Sets the font size for the targeted rule.
Sets the selected color as the font color in the targeted rule. Select a web-safe color by clicking the color box, or enter a hexadecimal value (for example, #BB5153) in the adjacent text field.
Adds the bold property to the targeted rule.
Adds the italics property to the targeted rule.
Left, Center, and Right Align
Aligns the targeted rule to the left, center, or right.Märkus.
The Font, Size, Text Color, Bold, Italic, and Alignment properties always display the properties for the rule that applies to the current selection in the Document window. When you change any of these properties, you affect the targeted rule.
Edit text color using Property inspector
If you have not applied any specific rule for your text, you can edit the color of your text directly from the Property Inspector. In the following example, note the color of the text before editing. The field adjacent to the color picker displays white, indicating the color of the text where you have placed your cursor.
To edit the color of the text, select the text that you want to edit. Click the color picker and select any color of your choice. See the following image where the property inspector displays the new color.
Set HTML formatting in the Property inspector
Open the Property inspector (Window > Properties), if it isn’t already open, and click the HTML button.
Select the text that you want to format.
Set the options you want to apply to the selected text:
Sets the paragraph style of the selected text. Paragraph applies the default format for a <p> tag, Heading 1 adds an H1 tag, and so on.
Assigns an ID to your selection. The ID pop-up menu (if applicable) lists all of the document’s unused, declared IDs.
Displays the class style that is currently applied to the selected text. If no styles have been applied to the selection, the pop‑up menu shows No CSS Style. If multiple styles have been applied to the selection, the menu is blank.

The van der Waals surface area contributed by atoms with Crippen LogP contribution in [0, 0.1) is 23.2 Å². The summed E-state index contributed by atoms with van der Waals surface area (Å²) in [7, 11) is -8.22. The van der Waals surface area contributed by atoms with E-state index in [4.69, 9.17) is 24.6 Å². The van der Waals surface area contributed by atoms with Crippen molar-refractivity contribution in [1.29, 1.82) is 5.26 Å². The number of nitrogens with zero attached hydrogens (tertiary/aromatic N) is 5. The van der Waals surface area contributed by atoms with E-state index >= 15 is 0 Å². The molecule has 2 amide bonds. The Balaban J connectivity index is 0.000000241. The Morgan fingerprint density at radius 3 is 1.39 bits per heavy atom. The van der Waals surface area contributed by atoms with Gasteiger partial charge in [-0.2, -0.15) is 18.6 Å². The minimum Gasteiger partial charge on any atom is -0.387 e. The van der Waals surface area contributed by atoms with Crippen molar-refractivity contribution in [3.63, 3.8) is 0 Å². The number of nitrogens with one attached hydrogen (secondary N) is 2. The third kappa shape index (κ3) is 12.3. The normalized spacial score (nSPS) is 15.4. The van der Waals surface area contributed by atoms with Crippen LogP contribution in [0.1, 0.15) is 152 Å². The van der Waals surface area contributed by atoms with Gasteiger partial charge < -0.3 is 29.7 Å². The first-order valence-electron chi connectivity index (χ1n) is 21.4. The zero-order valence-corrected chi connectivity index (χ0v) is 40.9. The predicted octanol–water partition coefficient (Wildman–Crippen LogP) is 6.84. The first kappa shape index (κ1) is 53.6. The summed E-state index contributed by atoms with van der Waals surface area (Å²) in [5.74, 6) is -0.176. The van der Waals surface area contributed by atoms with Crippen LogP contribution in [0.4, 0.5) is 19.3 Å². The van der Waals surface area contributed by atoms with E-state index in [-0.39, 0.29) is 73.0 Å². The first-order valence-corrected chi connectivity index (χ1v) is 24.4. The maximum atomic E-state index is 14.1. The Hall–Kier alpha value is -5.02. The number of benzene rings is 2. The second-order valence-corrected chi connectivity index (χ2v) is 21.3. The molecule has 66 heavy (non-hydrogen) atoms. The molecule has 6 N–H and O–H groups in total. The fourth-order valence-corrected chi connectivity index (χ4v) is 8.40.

Use the Style menu to do any of the following:
Select the style you want to apply to the selection.
Select None to remove the currently selected style.
Select Rename to rename the style.
Select Attach Style Sheet to open a dialog box that lets you attach an external style sheet to the page.
Applies either <b> or <strong> to the selected text according to the style preference set in the General category of the Preferences dialog box.
Applies either <i> or <em> to the selected text according to the style preference set in the General category of the Preferences dialog box.
Creates a bulleted list of the selected text. If no text is selected, a new bulleted list is started.
Creates a numbered list of the selected text. If no text is selected, a new numbered list is started.
Blockquote and Remove Blockquote
Indent or remove indentation from the selected text by applying or removing the blockquote tag. In a list, indenting creates a nested list and removing the indentation unnests the list.
Creates a hypertext link of the selected text. Click the folder icon to browse to a file in your site; type the URL; drag the Point-To-File icon to a file in the Files panel; or drag a file from the Files panel into the box.
Specifies the textual tooltip for a hypertext link.
Specifies the frame or window in which the linked document will load:
_blank loads the linked file in a new, unnamed browser window.
_parent loads the linked file in the parent frameset or window of the frame that contains the link. If the frame containing the link is not nested, the linked file loads into the full browser window.
_self loads the linked file in the same frame or window as the link. This target is implied, so you generally don’t need to specify it.
_top loads the linked file in the full browser window, thereby removing all frames.
Rename a class from the HTML Property inspector
Dreamweaver displays all of the classes available to your page in the Class menu of the HTML Property inspector. You can rename styles in this list by selecting the Rename option at the end of the list of class styles.
From the Property inspector panel, select the Class drop-down list.
From the list that pops up, select Rename at the end of the list.
Select the style that you want to rename from the Rename Style pop‑up menu.
Enter a new name in the New Name text field and click OK.